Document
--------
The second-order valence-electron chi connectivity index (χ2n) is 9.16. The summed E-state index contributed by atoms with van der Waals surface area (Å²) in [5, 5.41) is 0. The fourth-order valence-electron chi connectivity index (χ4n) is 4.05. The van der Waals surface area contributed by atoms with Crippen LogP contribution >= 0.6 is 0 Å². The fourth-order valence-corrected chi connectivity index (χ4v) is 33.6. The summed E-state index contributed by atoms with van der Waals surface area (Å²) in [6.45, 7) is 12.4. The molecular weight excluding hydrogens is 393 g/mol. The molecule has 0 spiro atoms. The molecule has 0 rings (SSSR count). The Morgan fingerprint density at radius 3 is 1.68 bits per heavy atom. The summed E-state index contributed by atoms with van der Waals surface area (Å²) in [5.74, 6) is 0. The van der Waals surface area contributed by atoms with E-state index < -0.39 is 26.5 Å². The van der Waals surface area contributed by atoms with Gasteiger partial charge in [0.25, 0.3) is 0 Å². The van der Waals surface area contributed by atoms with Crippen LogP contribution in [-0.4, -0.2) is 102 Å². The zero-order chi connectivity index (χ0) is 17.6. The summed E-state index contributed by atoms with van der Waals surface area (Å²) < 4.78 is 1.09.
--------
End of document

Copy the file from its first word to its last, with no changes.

The second-order valence-electron chi connectivity index (χ2n) is 9.16. The summed E-state index contributed by atoms with van der Waals surface area (Å²) in [5, 5.41) is 0. The fourth-order valence-electron chi connectivity index (χ4n) is 4.05. The van der Waals surface area contributed by atoms with Crippen LogP contribution >= 0.6 is 0 Å². The fourth-order valence-corrected chi connectivity index (χ4v) is 33.6. The summed E-state index contributed by atoms with van der Waals surface area (Å²) in [6.45, 7) is 12.4. The molecular weight excluding hydrogens is 393 g/mol. The molecule has 0 spiro atoms. The molecule has 0 rings (SSSR count). The Morgan fingerprint density at radius 3 is 1.68 bits per heavy atom. The summed E-state index contributed by atoms with van der Waals surface area (Å²) in [5.74, 6) is 0. The van der Waals surface area contributed by atoms with E-state index < -0.39 is 26.5 Å². The van der Waals surface area contributed by atoms with Gasteiger partial charge in [0.25, 0.3) is 0 Å². The van der Waals surface area contributed by atoms with Crippen LogP contribution in [-0.4, -0.2) is 102 Å². The zero-order chi connectivity index (χ0) is 17.6. The summed E-state index contributed by atoms with van der Waals surface area (Å²) < 4.78 is 1.09.